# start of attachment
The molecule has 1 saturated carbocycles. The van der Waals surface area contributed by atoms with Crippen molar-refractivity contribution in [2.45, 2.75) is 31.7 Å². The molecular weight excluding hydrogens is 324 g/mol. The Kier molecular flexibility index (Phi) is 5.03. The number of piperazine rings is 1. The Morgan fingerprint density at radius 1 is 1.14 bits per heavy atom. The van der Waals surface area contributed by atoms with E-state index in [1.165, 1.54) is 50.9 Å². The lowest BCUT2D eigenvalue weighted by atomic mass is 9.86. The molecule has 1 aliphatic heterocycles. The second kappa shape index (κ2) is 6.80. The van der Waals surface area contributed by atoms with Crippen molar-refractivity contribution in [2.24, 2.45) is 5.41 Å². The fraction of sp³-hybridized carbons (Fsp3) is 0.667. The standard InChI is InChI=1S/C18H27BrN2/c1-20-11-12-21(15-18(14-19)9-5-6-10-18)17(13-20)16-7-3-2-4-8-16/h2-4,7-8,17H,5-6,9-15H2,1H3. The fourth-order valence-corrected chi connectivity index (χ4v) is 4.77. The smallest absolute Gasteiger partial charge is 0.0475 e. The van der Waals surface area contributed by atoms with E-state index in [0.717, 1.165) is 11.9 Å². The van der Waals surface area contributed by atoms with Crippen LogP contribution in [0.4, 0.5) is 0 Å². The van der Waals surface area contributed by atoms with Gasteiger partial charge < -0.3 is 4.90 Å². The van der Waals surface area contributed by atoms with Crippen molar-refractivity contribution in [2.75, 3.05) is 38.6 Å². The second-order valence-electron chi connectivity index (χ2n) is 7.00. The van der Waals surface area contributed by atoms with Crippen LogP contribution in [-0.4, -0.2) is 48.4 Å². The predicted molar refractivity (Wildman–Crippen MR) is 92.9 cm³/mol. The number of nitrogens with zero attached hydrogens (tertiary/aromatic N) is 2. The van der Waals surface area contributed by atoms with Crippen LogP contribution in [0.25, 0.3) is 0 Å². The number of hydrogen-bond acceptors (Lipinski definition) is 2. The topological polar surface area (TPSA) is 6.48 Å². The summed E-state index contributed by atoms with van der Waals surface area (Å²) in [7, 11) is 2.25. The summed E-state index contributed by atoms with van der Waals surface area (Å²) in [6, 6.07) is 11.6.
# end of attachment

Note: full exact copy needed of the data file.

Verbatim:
The molecule has 1 saturated carbocycles. The van der Waals surface area contributed by atoms with Crippen molar-refractivity contribution in [2.45, 2.75) is 31.7 Å². The molecular weight excluding hydrogens is 324 g/mol. The Kier molecular flexibility index (Phi) is 5.03. The number of piperazine rings is 1. The Morgan fingerprint density at radius 1 is 1.14 bits per heavy atom. The van der Waals surface area contributed by atoms with E-state index in [1.165, 1.54) is 50.9 Å². The lowest BCUT2D eigenvalue weighted by atomic mass is 9.86. The molecule has 1 aliphatic heterocycles. The second kappa shape index (κ2) is 6.80. The van der Waals surface area contributed by atoms with Crippen molar-refractivity contribution in [2.24, 2.45) is 5.41 Å². The fraction of sp³-hybridized carbons (Fsp3) is 0.667. The standard InChI is InChI=1S/C18H27BrN2/c1-20-11-12-21(15-18(14-19)9-5-6-10-18)17(13-20)16-7-3-2-4-8-16/h2-4,7-8,17H,5-6,9-15H2,1H3. The fourth-order valence-corrected chi connectivity index (χ4v) is 4.77. The smallest absolute Gasteiger partial charge is 0.0475 e. The van der Waals surface area contributed by atoms with E-state index in [0.717, 1.165) is 11.9 Å². The van der Waals surface area contributed by atoms with Crippen LogP contribution in [0.4, 0.5) is 0 Å². The van der Waals surface area contributed by atoms with Gasteiger partial charge < -0.3 is 4.90 Å². The van der Waals surface area contributed by atoms with Crippen molar-refractivity contribution in [2.75, 3.05) is 38.6 Å². The second-order valence-electron chi connectivity index (χ2n) is 7.00. The van der Waals surface area contributed by atoms with Crippen LogP contribution in [-0.4, -0.2) is 48.4 Å². The predicted molar refractivity (Wildman–Crippen MR) is 92.9 cm³/mol. The number of nitrogens with zero attached hydrogens (tertiary/aromatic N) is 2. The van der Waals surface area contributed by atoms with Crippen LogP contribution in [0.25, 0.3) is 0 Å². The number of hydrogen-bond acceptors (Lipinski definition) is 2. The topological polar surface area (TPSA) is 6.48 Å². The summed E-state index contributed by atoms with van der Waals surface area (Å²) in [7, 11) is 2.25. The summed E-state index contributed by atoms with van der Waals surface area (Å²) in [6, 6.07) is 11.6.